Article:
Get the right care for your body -- and avoid treatments that can endanger women -- with this important manual from a physician who is a leading expert on sex and gender medicine. Sex Matters tackles one of the most urgent, yet unspoken issues facing women's health care today: all models of medical research and practice are based on male-centric models that ignore the unique biological and emotional differences between men and women -- an omission that can endanger women's lives. The facts surrounding how male-centric medicine impacts women's health every day are chilling: in the ER, women are more likely to receive a psychiatric diagnosis with regard to opioid use, while men are more likely to be referred for detoxification; the more vocal women become about their pain, the more likely their providers are to prescribe either inadequate or inappropriate pain relief medication; women often present with nontraditional symptoms of stroke, which causes delays in recognition by both them and their health professionals; and a government accountability study found that 80% of drugs that are withdrawn from the market are due to side effects that happen to women (a result of testing drugs mostly on men). Leading expert on sex and gender medicine Dr. Alyson McGregor focuses on the key areas where these differences are most potentially harmful, addressing: Cardiac and stroke diagnosis and treatment in women Prescription and dosing of pharmaceuticals; Subjective evaluation of women's symptoms; Pain and pain management; Hormones and female biochemistry (including prescribed hormones); How economic status, race, and gender identity are additional critical factors. Not only does Dr. McGregor explore these disparities in depth, she shares clear, practical suggestions for what women can do to protect themselves. A work of riveting exposé with revelatory insights and actionable guidance for navigating the medical establishment, Sex Matters is an empowering roadmap for reinventing modern medicine -- and for self-care.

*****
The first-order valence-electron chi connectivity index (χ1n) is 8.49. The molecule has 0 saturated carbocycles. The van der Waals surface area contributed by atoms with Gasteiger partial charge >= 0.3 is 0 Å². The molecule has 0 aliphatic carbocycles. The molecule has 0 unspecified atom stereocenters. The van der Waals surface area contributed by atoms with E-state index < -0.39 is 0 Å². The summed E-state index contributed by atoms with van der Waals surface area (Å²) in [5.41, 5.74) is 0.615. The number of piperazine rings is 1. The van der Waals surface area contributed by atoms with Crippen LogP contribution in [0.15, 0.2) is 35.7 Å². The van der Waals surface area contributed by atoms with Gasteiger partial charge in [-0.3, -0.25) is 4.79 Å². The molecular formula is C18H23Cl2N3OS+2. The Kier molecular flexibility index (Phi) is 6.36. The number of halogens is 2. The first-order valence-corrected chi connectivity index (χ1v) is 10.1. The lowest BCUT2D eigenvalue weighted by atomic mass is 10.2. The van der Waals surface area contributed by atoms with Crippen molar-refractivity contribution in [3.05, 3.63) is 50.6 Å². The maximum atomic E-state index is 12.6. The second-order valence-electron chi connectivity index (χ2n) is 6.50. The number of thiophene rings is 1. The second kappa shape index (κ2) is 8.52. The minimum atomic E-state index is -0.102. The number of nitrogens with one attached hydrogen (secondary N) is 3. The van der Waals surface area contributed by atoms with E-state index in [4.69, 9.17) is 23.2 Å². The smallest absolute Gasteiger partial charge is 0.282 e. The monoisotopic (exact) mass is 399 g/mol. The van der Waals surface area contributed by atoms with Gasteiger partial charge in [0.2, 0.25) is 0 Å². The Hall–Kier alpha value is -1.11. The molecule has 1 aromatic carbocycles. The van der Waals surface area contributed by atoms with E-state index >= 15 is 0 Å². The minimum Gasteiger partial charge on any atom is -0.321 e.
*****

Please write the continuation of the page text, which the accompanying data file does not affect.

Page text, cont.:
Call Number: WZ150 .M347 2020 (Kornhauser)
Publication Date: 2020
Women's Health Research: Progress, Pitfalls, and Promise by
Even though slightly over half of the U.S. population is female, medical research historically has neglected the health needs of women. However, over the past two decades, there have been major changes in government support of women's health research-in policies, regulations, and the organization of research efforts. To assess the impact of these changes, Congress directed the Department of Health and Human Services (HHS) to ask the IOM to examine what has been learned from that research and how well it has been put into practice as well as communicated to both providers and women. Women's Health Research finds that women's health research has contributed to significant progress over the past 20 years in lessening the burden of disease and reducing deaths from some conditions, while other conditions have seen only moderate change or even little or no change. Gaps remain, both in research areas and in the application of results to benefit women in general and across multiple population groups. Given the many and significant roles women play in our society, maintaining support for women's health research and enhancing its impact are not only in the interest of women, they are in the interest of us all.
Call Number: Ebook
Publication Date: 2010